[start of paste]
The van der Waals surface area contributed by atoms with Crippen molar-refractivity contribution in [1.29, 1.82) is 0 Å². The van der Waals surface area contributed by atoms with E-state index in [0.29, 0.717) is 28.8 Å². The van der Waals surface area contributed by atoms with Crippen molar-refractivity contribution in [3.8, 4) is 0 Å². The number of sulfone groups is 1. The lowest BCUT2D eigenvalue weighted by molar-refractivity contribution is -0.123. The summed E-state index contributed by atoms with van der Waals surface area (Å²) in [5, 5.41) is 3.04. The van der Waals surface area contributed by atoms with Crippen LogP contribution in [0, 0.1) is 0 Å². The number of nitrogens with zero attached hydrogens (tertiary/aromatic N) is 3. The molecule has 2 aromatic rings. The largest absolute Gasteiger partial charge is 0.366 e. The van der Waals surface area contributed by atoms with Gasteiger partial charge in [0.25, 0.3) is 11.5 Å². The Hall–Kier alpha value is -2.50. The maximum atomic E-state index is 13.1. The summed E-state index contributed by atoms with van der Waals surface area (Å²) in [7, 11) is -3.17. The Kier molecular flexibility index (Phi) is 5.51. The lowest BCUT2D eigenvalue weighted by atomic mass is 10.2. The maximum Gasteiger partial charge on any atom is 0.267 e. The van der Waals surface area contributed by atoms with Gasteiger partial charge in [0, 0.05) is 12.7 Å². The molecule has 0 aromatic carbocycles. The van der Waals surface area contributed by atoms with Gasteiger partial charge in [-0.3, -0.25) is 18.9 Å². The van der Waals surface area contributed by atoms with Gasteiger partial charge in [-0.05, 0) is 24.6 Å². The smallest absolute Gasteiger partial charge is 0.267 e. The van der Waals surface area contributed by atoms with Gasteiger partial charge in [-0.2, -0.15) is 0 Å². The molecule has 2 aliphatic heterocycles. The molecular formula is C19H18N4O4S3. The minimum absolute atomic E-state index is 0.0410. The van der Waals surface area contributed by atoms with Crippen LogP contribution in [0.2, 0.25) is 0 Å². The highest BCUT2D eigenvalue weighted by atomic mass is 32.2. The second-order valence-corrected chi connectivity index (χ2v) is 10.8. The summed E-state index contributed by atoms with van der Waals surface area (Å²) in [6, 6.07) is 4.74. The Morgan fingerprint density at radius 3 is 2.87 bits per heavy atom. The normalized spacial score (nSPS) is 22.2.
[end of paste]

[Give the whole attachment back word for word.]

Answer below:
The van der Waals surface area contributed by atoms with Crippen molar-refractivity contribution in [1.29, 1.82) is 0 Å². The van der Waals surface area contributed by atoms with E-state index in [0.29, 0.717) is 28.8 Å². The van der Waals surface area contributed by atoms with Crippen molar-refractivity contribution in [3.8, 4) is 0 Å². The number of sulfone groups is 1. The lowest BCUT2D eigenvalue weighted by molar-refractivity contribution is -0.123. The summed E-state index contributed by atoms with van der Waals surface area (Å²) in [5, 5.41) is 3.04. The van der Waals surface area contributed by atoms with Crippen LogP contribution in [0, 0.1) is 0 Å². The number of nitrogens with zero attached hydrogens (tertiary/aromatic N) is 3. The molecule has 2 aromatic rings. The largest absolute Gasteiger partial charge is 0.366 e. The van der Waals surface area contributed by atoms with Gasteiger partial charge in [0.25, 0.3) is 11.5 Å². The Hall–Kier alpha value is -2.50. The maximum atomic E-state index is 13.1. The summed E-state index contributed by atoms with van der Waals surface area (Å²) in [7, 11) is -3.17. The Kier molecular flexibility index (Phi) is 5.51. The lowest BCUT2D eigenvalue weighted by atomic mass is 10.2. The maximum Gasteiger partial charge on any atom is 0.267 e. The van der Waals surface area contributed by atoms with Gasteiger partial charge in [0, 0.05) is 12.7 Å². The molecule has 0 aromatic carbocycles. The van der Waals surface area contributed by atoms with Gasteiger partial charge in [-0.3, -0.25) is 18.9 Å². The van der Waals surface area contributed by atoms with Gasteiger partial charge in [-0.05, 0) is 24.6 Å². The smallest absolute Gasteiger partial charge is 0.267 e. The van der Waals surface area contributed by atoms with Gasteiger partial charge in [-0.2, -0.15) is 0 Å². The molecule has 2 aliphatic heterocycles. The molecular formula is C19H18N4O4S3. The minimum absolute atomic E-state index is 0.0410. The van der Waals surface area contributed by atoms with Crippen LogP contribution in [0.2, 0.25) is 0 Å². The highest BCUT2D eigenvalue weighted by atomic mass is 32.2. The second-order valence-corrected chi connectivity index (χ2v) is 10.8. The summed E-state index contributed by atoms with van der Waals surface area (Å²) in [6, 6.07) is 4.74. The Morgan fingerprint density at radius 3 is 2.87 bits per heavy atom. The normalized spacial score (nSPS) is 22.2.